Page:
Sony 35mm F2.8 Sonnar T FE ZA
If you aren’t considering Sony the next time you consider your next DSLR camera, then now is the time.
Sony has proven time and time again to the industry that they make great cameras and great mid-range lenses.
If the name Zeiss doesn’t catch your interest, then people may wonder if you’ve been taking photos under a rock.
At the end of the day, this Sony lens is a great, inexpensive powerhouse that flaunts an extremely high-end name.
Nikon AF NIKKOR 1923 35mm f/2D
Both Nikon and Canon go hand-in-hand when it comes to cornering the photography industry.
However, Nikon has always skewed slightly cheaper while still providing comparable performance to Canon.
The Nikkor 1923 is no exception—it’s a mid-range lens priced that is priced a couple of hundred dollars less than its competition.
The Best 35mm Lenses on a Budget
Sometimes you’re just starting as a photographer and just want to hit the ground running without making a huge upfront investment.
That’s understandable, although photography is not a cheap hobby!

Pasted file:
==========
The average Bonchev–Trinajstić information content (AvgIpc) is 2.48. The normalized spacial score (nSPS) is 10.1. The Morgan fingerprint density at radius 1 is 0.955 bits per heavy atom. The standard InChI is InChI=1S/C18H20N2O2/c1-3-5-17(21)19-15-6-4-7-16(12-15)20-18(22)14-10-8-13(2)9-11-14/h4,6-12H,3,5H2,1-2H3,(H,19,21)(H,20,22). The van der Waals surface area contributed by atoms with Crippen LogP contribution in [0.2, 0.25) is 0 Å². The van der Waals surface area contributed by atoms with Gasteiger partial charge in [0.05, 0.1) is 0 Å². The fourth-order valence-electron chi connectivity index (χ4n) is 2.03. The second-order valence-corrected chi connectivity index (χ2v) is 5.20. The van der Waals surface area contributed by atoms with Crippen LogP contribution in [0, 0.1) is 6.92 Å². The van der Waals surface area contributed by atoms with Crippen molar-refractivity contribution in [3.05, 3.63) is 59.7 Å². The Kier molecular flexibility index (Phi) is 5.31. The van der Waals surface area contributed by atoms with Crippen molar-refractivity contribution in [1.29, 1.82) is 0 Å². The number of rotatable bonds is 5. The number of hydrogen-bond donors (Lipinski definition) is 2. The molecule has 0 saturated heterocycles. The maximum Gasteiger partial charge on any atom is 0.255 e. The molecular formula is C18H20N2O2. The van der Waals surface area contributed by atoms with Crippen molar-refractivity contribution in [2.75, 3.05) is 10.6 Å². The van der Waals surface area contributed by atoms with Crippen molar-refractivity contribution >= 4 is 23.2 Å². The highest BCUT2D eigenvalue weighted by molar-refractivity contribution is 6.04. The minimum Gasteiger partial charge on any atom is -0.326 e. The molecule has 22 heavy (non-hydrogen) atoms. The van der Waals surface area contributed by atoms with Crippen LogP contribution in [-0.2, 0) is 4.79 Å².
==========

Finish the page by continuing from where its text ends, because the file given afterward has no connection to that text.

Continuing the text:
However, there are some solid, budget-friendly 35mm lenses out there if you look hard enough.
Rokinon IO35AF-E 35mm f/2.8
Meant to fit Sony E cameras, this third-party lens is a great 35mm option that is a fraction of anything Sony will sell you.
It’s durable, sleek, and will perform perfectly at a much lower-than-expected investment point for a camera lens of this magnitude.
Canon EF 35mm f/2 IS USM Wide-Angle
While not cheap by third-party standards, this quintessential Canon lens is still a great value for what you get; an extremely versatile 35mm lens that can do 100 things your 50mm can’t.
If you need a one-lens-fits-all option, then this lens is a good start.
This is the lens I personally use and I have loved it since the day I bought it because it is so versatile. All the images in this post were shot with this lens!
Nikon AF-S DX NIKKOR 35mm f/1.8G
While not as good as the aforementioned Canon lens, this 35mm lens by Nikon is truly one of the cheapest name-brand lenses on the market.
It may underperform against similar lenses, but those similar lenses are a few hundred dollars more expensive.
With this, you get what you pay for, which is affordable clarity and plenty of versatility.
Now I want to hear from you!
Do you want to try out a 35mm lens or is there another lens you absolutely love?
Let me know in the comments down below!
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Nate Joaquin Torres is an entrepreneur, growth marketer, and photographer. Nate enjoys learning about new digital marketing strategy and new ways to think creatively.